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A model of a one-room cabin.

A model of a one-room cabin.

The construction of most houses 
requires large-scale equipment, power tools, and thousands of screws, but Larry Sass, an assistant professor at the Massachusetts Institute of Technology, contends that all you really need in order to build a sound structure is 
a rubber mallet.

Sass is director of the Digital Design Fabrication Group in the Department of Architecture at MIT. His research, which focuses broadly on computer modeling and prototyping, recently yielded a design and fabrication system based on the extensive use of computer numerically controlled (CNC) milling machines. It sounds complex, but the product looks like 
an oversized doll house.

A built example of this system, called Digitally Fabricated Housing for New Orleans, was recently displayed at the Museum of Modern Art in New York. The house was made with plywood panels, precut with joints and notches. The precision-cut, friction-fit components come as a kit that completely eliminates the need for mechanical fasteners like screws and nails. In simple terms, the assembly instructions for the house are “Insert tab A into slot B. Hammer with a mallet.”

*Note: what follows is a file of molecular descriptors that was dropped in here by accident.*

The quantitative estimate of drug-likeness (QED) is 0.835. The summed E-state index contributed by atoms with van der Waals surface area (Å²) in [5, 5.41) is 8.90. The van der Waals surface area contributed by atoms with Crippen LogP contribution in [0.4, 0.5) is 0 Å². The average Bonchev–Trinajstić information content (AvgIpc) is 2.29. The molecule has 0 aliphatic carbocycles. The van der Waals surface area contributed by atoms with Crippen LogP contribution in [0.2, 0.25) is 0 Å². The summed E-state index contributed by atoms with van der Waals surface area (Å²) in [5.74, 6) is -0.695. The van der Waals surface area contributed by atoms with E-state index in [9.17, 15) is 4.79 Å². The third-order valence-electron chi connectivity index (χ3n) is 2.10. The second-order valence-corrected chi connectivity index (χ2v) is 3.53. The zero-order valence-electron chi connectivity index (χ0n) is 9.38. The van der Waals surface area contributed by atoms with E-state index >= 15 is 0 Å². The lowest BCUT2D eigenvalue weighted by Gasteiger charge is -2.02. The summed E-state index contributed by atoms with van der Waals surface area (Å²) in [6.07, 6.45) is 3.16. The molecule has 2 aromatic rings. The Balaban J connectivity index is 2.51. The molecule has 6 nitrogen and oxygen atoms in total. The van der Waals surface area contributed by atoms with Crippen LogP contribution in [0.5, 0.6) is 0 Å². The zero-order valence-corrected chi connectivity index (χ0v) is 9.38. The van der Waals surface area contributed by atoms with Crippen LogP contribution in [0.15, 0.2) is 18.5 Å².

This marriage of high-tech fabrication with low-tech assembly has potential applications for humanitarian projects such as low-income and disaster-relief housing. The system demonstrates 
the potential of digital technology 
to scale a simple idea into a viable shelter. At just $2,500 (with furniture built in), the one-room cabin could 
be a real solution where housing and resources are scarce.

The structure, by the Digital Design Fabrication Group in the Department of Architecture at MIT, was erected at the Museum of Modern Art in New York.

The structure, by the Digital Design Fabrication Group in the Department of Architecture at MIT, was erected at the Museum of Modern Art in New York.


The friction-fit components are assembled without nails, screws or glue.

The friction-fit components are assembled without nails, screws or glue.

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